Region: Greater Middle East
The noise of the crowd was deafening as cheers and shouts erupted as the front portions of the protest broke through the police barrier just 200m from the Kurdish Presidential Palace where Biryar Niyat was hiding. The Parliament had been taken days before without much fanfare or resistance, as the main target remained the body of Niyat himself. In their 9-day siege of Erbil the rioters had grown used to the sound of gunfire, and the familiar noise of bullets cutting through the air over the heads of protesters failed to deter them. This crowd had grown angry. Days of being picked off by government snipers had incited them with a deep burning hatred of anyone wearing the blue insignia of the Kurdish Army. Besides that, they were hungry and tired, effectively living of what little goods were driven to them by YPG soldiers breaking through the loose exclusion zone set up in the city. With a roar the crowd tore through the barriers, leaping over sandbags and engaging in hand to hand combat with police and soldiers. Most of the police and a few soldiers had by now either surrendered or actually joined the rioters, and the stones and metal bars of the rioters were supplemented with weapons stolen from the dead, along with the occasional YPG soldier attempting to keep some sort of direction. The entire crowd was now moving in one single direction, despite shots from snipers ripping into men, women and children. The walls surrounding the palace were 11ft high and made of stone, now supplemented by hastily placed barbed wire, and the main gate was enforced by thick wooden doors with steel layers. Ladders stolen from construction sites were being passed overhead like a rockstar at a festival. As the crowd surged to the walls, beating the remaining guards, YPG officers took the ladders and set up assault points. It was a situation of organised chaos directed by the communist soldiers. There was a sudden quiet as the protesters took a moment to realise what might happen in the next 20 minutes, and then a thick cacophony of noise as they gave their support to those in front. Asan Hardi stood with his back to the wall, considering making a speech to the crowd before realising this would only attract the attention of gunmen. With a thumbs up, he gave the order to attack.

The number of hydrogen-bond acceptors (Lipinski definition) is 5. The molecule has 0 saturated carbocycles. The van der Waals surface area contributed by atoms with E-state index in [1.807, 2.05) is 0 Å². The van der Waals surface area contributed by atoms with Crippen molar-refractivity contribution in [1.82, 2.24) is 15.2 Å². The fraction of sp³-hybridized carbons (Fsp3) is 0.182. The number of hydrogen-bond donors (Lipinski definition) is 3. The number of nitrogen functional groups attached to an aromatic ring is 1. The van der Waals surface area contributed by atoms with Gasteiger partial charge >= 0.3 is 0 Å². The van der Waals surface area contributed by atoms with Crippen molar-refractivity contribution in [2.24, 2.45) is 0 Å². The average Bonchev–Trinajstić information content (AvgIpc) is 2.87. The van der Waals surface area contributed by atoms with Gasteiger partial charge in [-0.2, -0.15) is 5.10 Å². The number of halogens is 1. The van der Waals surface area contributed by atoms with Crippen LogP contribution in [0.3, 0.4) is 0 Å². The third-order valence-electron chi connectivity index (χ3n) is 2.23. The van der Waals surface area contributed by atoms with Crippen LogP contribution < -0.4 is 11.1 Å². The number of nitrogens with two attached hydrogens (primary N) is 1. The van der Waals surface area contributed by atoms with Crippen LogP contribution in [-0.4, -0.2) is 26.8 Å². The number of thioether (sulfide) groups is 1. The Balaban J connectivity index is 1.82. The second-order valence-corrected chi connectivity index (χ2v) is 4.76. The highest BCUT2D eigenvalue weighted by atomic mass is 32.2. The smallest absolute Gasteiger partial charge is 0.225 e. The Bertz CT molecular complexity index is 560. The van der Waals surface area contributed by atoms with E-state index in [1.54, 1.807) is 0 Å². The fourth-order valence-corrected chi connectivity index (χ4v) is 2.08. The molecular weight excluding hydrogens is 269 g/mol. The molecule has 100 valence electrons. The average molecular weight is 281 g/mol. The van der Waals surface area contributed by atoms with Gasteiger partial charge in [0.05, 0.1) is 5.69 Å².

First over the wall were some of the most furious rioters - hot-blooded hooligans who were more than happy to take the first round of fire. As they climbed over the wall Hardi could hear the sound of machine gun fire from inside the building. Then came the YPG itself - armed with AK-47s and hand grenades - the 'shock troops' of the attack in comparison to some of the other groups in the protest. Hardi himself came over in this group, and as he jumped over the wall he finally saw the situation in the square. The gardens of the palace had been torn apart as the square became a 'death zone' for the attackers. The communist soldiers shot the remaining government personnel sprinting into the palace for safety, whilst they themselves took heavy fire from above. After the YPG came more angry rioters who set upon the injured soldiers, hacking them to death with rudimentary weapons. Rioters turned their attention to the doors, and with a roar the gates of the palace were opened and the street itself seemed to empty into the square. Light artillery weapons were hauled into the gardens and began to fire. Hardi saw a shell rip into one of the upstairs studies, engulfing the room in flame. Then the weapons were set on the doors, firing until all that was left was ash and silence from within. The crowd streamed into the building, led by Hardi and his YPG troops.